Berlinerischt is omitted at the end of wordsnich → nicht

You may also want to read more about the secrets to German pronunciation.

Unique vocabulary for each dialect

Let’s now explore the different vocabulary examples from each of the language varieties discussed in this article.

DialectUnique vocabularyEquivalent in Standard German and English
BerlinerischMoin moin!Morgen! – Morning!
BerlinerischAbendbrotdas Abendessen – dinner
Berlinerischdie Stulledas Butterbrot – bread and butter, snack
Berlinerischkieken / kuckensehen – to see, to look
Berlinerischder Schlachterder Fleischer – butcher
Kölschdaheimzu Hause – home
Kölschnet / nitnicht – no, not
Kölschgell?nicht wahr? – really? isn’t it?
Kölschder Metzgerder Fleischer – butcher
Kölschdas Rotkrautder Rotkohl – red cabbage
Bairischdie Semmeldas Brötchen – bread roll
Bairischalleweilimmer – always
Bairischargsehr – very
Bairischder Bubder Junge – boy
Bairischder Erdapfeldie Kartoffel – potato
Bairischdie Gassedie Straße – street
Bairischschauensehen – to see
SchwiizerdütschGrüeziHallo! – Hello!
SchwiizerdütschProscht / PröschtliProst! – Cheers!
SchwiizerdütschMerci vilmalVielen Dank! – Thank you very much!
SchwiizerdütschÄbägenau – right, exactly
Österreichisches DeutschGrüß Gott / ServusHallo! – Hello!
Österreichisches Deutschdas Sackerldie Tüte – shopping bag
Österreichisches Deutschdas Jausenbrotdas Butterbrot – bread and butter, snack
Österreichisches Deutschder TopfenQuark – curd
Österreichisches Deutschdas Deka10 Gramm – 10 g
Österreichisches Deutschheuerdieses Jahr – this year
Österreichisches Deutschdas Bussider Kuss – peck
Sächsischbäseböse – angry
Sächsischdie Biehnedie Bühne – stage
SächsischBabbaPapa – daddy
Sächsischdie Schwasterdie Schwester – sister
Sächsischschlachtschlecht – bad
Low SaxonWillkamenWillkommen! – Welcome!
Low SaxonMoinHallo! – Hello!
Low SaxonAdjüüsGood-bye!
Low SaxonHülp!Hilfe! – Help!
Pennsilfaanisch Deitschbaremlichfurchtbar – terrible
Pennsilfaanisch Deitschbopplidas Baby – baby
Pennsilfaanisch Deitschhungerichhungrig – hungry
Pennsilfaanisch Deitschkaesder Käse – cheese
Pennsilfaanisch Deitschgrankkrank – sick

The Neuschwanstein Castle in Germany

Photo by Jonathan Goerke

Unusual grammar rules in certain dialects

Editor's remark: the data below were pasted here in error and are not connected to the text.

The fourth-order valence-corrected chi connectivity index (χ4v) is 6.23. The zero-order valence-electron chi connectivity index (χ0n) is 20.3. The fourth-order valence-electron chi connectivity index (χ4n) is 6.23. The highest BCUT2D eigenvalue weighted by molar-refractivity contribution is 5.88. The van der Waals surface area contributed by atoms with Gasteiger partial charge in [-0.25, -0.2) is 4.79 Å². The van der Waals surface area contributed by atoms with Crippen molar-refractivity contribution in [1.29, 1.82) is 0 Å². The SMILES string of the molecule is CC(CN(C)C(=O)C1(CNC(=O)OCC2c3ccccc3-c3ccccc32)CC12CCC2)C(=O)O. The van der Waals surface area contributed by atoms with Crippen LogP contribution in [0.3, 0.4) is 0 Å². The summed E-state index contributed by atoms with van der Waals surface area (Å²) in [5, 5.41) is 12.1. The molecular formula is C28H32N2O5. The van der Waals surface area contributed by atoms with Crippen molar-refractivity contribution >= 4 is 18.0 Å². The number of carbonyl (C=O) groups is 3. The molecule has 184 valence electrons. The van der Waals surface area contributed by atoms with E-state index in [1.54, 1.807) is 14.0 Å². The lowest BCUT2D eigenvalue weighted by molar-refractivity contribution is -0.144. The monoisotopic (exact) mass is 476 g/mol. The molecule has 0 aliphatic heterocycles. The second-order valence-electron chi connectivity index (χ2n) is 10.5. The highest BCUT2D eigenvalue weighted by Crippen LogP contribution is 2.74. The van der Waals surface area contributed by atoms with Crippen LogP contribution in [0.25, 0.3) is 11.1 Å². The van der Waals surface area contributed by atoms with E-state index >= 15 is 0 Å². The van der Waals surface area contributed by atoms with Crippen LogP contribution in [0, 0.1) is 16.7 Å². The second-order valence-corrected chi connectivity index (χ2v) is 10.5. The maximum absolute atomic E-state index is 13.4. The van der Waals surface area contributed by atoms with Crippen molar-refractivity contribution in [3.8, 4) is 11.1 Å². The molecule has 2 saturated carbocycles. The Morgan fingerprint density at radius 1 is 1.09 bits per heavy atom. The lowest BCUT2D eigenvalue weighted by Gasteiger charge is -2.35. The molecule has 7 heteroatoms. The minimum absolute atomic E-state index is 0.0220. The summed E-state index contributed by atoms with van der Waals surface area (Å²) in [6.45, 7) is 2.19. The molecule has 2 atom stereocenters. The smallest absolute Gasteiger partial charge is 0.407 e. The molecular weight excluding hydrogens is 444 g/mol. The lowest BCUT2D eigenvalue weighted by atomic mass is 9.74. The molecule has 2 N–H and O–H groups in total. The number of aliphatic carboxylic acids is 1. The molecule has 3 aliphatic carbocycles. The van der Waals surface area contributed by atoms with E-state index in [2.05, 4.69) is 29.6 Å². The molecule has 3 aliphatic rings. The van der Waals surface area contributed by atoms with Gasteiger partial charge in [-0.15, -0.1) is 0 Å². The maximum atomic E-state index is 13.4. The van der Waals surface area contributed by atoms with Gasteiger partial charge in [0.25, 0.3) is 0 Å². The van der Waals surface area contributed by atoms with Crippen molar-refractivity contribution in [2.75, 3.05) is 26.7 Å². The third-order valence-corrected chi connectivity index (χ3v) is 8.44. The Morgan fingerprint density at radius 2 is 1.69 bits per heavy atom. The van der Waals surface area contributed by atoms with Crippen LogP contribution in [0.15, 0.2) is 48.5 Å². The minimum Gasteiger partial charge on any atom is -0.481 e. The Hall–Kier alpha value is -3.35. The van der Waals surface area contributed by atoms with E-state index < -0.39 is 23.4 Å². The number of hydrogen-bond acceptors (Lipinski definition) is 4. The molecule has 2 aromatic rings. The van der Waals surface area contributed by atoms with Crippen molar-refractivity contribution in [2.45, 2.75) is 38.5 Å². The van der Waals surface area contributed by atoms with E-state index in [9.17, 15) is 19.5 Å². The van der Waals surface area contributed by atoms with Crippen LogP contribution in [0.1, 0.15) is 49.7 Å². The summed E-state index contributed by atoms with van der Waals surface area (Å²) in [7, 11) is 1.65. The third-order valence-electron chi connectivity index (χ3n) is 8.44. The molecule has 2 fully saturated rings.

DialectUnusual Grammar RulesExample and English Translation
Berlinerisch and Low SaxonThe accusative and dative case can be used interchangeablyfür mich – für mir (for me)
Berlinerisch and Low SaxonPlural nouns can be formed with -sdie Mutter (Standard German) – die Mutters (mothers)
KölschFor certain verbs, different past participles can be usedgedacht (Standard German) – gedenkt (thought); gewinkt (Standard German) – gewunken (waved)
BairischThe gender of some nouns is different from what can be learned in Standard Germandie Butter (Standard German) – der Butter (butter)
BairischThe past tense is typically expressed through the present perfect tensehatte (Standard German) – hat gehabt (has had)
BairischSome plural forms differ from Standard Germandie Wagen (Standard German) – die Wägen (cars)

Final Words

As you may have noticed, German dialects can be largely divided into high and low dialects. It must be added that there are many more German dialects than we have discussed in this article, focusing on larger, widely used language varieties.

Within any dialect, there are certain changes in speech, vocabulary, and grammar. Learning about them will also help you improve your Standard German by analyzing and comparing the linguistic nuances.

Grow your vocabulary with Lingvist

To make the most of your experience with dialects, we encourage you to grow your German vocabulary with Lingvist first.

Sign up for our German course today to build up your vocabulary skills on the go or at home!